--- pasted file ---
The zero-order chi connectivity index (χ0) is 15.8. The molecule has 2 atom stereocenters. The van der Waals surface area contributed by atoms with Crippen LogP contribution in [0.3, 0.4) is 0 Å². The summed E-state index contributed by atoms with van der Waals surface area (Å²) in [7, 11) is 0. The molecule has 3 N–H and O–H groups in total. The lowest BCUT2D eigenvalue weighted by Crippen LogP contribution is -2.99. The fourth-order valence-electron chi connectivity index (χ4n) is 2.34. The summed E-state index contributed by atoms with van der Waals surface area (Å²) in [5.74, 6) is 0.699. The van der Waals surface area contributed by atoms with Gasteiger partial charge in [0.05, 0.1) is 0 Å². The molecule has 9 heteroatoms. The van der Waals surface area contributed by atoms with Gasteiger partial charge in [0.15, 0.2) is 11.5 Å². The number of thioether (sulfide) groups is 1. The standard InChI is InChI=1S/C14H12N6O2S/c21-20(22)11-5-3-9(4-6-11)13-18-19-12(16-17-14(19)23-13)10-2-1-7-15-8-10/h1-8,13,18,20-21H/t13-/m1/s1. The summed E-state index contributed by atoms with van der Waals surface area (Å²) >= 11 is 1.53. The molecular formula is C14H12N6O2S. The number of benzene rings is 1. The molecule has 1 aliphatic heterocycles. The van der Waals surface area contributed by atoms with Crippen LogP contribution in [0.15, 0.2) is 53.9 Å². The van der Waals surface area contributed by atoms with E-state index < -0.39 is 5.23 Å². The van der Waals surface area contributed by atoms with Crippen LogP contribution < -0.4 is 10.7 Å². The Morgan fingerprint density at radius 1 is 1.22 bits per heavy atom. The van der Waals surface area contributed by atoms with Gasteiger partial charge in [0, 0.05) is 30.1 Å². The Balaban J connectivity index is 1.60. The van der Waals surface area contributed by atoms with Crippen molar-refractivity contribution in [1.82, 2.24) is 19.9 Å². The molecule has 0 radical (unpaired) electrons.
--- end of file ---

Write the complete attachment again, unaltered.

The zero-order chi connectivity index (χ0) is 15.8. The molecule has 2 atom stereocenters. The van der Waals surface area contributed by atoms with Crippen LogP contribution in [0.3, 0.4) is 0 Å². The summed E-state index contributed by atoms with van der Waals surface area (Å²) in [7, 11) is 0. The molecule has 3 N–H and O–H groups in total. The lowest BCUT2D eigenvalue weighted by Crippen LogP contribution is -2.99. The fourth-order valence-electron chi connectivity index (χ4n) is 2.34. The summed E-state index contributed by atoms with van der Waals surface area (Å²) in [5.74, 6) is 0.699. The van der Waals surface area contributed by atoms with Gasteiger partial charge in [0.05, 0.1) is 0 Å². The molecule has 9 heteroatoms. The van der Waals surface area contributed by atoms with Gasteiger partial charge in [0.15, 0.2) is 11.5 Å². The number of thioether (sulfide) groups is 1. The standard InChI is InChI=1S/C14H12N6O2S/c21-20(22)11-5-3-9(4-6-11)13-18-19-12(16-17-14(19)23-13)10-2-1-7-15-8-10/h1-8,13,18,20-21H/t13-/m1/s1. The summed E-state index contributed by atoms with van der Waals surface area (Å²) >= 11 is 1.53. The molecular formula is C14H12N6O2S. The number of benzene rings is 1. The molecule has 1 aliphatic heterocycles. The van der Waals surface area contributed by atoms with Crippen LogP contribution in [0.15, 0.2) is 53.9 Å². The van der Waals surface area contributed by atoms with E-state index < -0.39 is 5.23 Å². The van der Waals surface area contributed by atoms with Crippen LogP contribution < -0.4 is 10.7 Å². The Morgan fingerprint density at radius 1 is 1.22 bits per heavy atom. The van der Waals surface area contributed by atoms with Gasteiger partial charge in [0, 0.05) is 30.1 Å². The Balaban J connectivity index is 1.60. The van der Waals surface area contributed by atoms with Crippen molar-refractivity contribution in [1.82, 2.24) is 19.9 Å². The molecule has 0 radical (unpaired) electrons.